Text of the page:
The first time I saw him was as I walked off of the airplane. My clothes had the overpowering smell of stale, pressurized air mixed with those peanuts you get in the little baggies. I was a sight to be seen, in my frumpy t-shirt and knee-length shorts, as my hair fell out of my ponytail. I looked like your regular American tourist, and he was anything but.
He was huge. Broad-shouldered and extremely tan, he looked like a grizzly bear with his mop of brown hair and scruffy beard. I was intimidated, but I had traveled to France in hopes of new experiences, and I wasn’t going to let my fear stop me. When he walked toward me, placed his hands on my shoulders and kissed me once on each cheek, I was shocked. That was the moment I realized I knew nothing abou the world outside of my home.
Guy, the man who opened his home to my family and I, gave me a once in a lifetime opportunity. It was the first time I had met anyone who lived in such a different way than my own. He and his family only stuck around for a couple of days before completeing the home exchange in the United States, but I learned more in those two days than I had ever learned in school.
Guy’s childhood home, where we were staying, was a traditional French farmhouse. Over one hundred years old, it was overflowing with quaint details and Fremch styling. I learned very quickly that the French lived a much slower life than Americans did. They only had one bathroom in their entire home, which usually held a family of five. In my home in the United States there are four people living there, and we have a total of five bathrooms. It was the first time in a long time that I had had to wait my turn.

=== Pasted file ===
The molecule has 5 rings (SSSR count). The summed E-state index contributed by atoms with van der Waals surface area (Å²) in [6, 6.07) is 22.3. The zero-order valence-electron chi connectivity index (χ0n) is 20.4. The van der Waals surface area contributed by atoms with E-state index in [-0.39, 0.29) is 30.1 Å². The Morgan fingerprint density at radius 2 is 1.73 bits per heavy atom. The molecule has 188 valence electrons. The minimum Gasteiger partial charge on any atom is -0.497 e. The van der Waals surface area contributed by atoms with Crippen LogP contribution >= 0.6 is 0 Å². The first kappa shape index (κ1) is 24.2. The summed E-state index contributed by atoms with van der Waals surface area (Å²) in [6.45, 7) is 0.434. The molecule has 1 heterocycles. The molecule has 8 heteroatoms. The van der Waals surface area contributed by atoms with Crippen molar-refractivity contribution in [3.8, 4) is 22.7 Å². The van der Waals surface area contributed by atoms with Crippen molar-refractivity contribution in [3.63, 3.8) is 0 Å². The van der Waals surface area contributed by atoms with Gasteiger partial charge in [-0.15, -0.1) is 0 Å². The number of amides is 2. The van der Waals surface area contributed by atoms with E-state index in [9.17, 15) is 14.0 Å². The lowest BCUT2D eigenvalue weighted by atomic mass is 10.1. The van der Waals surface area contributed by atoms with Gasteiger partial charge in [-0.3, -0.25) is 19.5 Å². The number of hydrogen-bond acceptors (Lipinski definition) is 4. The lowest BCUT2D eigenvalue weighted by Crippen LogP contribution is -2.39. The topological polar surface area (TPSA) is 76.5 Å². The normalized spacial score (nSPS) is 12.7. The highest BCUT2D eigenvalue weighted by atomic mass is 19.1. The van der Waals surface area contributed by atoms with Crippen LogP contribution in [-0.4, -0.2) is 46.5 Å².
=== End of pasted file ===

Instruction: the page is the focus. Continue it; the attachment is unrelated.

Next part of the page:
They also had no cable. To your regualr, over-stimulated, commercialized teen, this was originally a problem. But I began to see things in a new light. I was willing to try new things, some good and some bad. I also discovered some ot the small joys in life that were lost in the rush of the American lifestyle. Taking three hours to eat dinner, just so you could talk with good freinds, or sitting outside to watch the horses graze, were things to be enjoyed, not rushed through. Life was slower in France. Peaceful, and enjoyable.
When we arrived at their home, Guy’s family had a little get-together for us with the neighbors. There was a lot of broken English spoken and misunderstandings, but everyone seemed to have a good time. We laughed and played, and it was an amazing experience. I have always heard the French were standoffish, but that was farthest from the truth. Guy and his family opened their home to us, and by doing so I learned more than I ever could have staying in a hotel.
I went to France to learn about the Eiffel Tower, Arc de Triumph and Notre Dame. What I actually learned was of so much more value. Through my traveling experiences, I have gained an appreciation for different cultures and ways of life. The French people I met were amazing. Through this experience, which has changed my life, I have gained a second family and lifetime friends.
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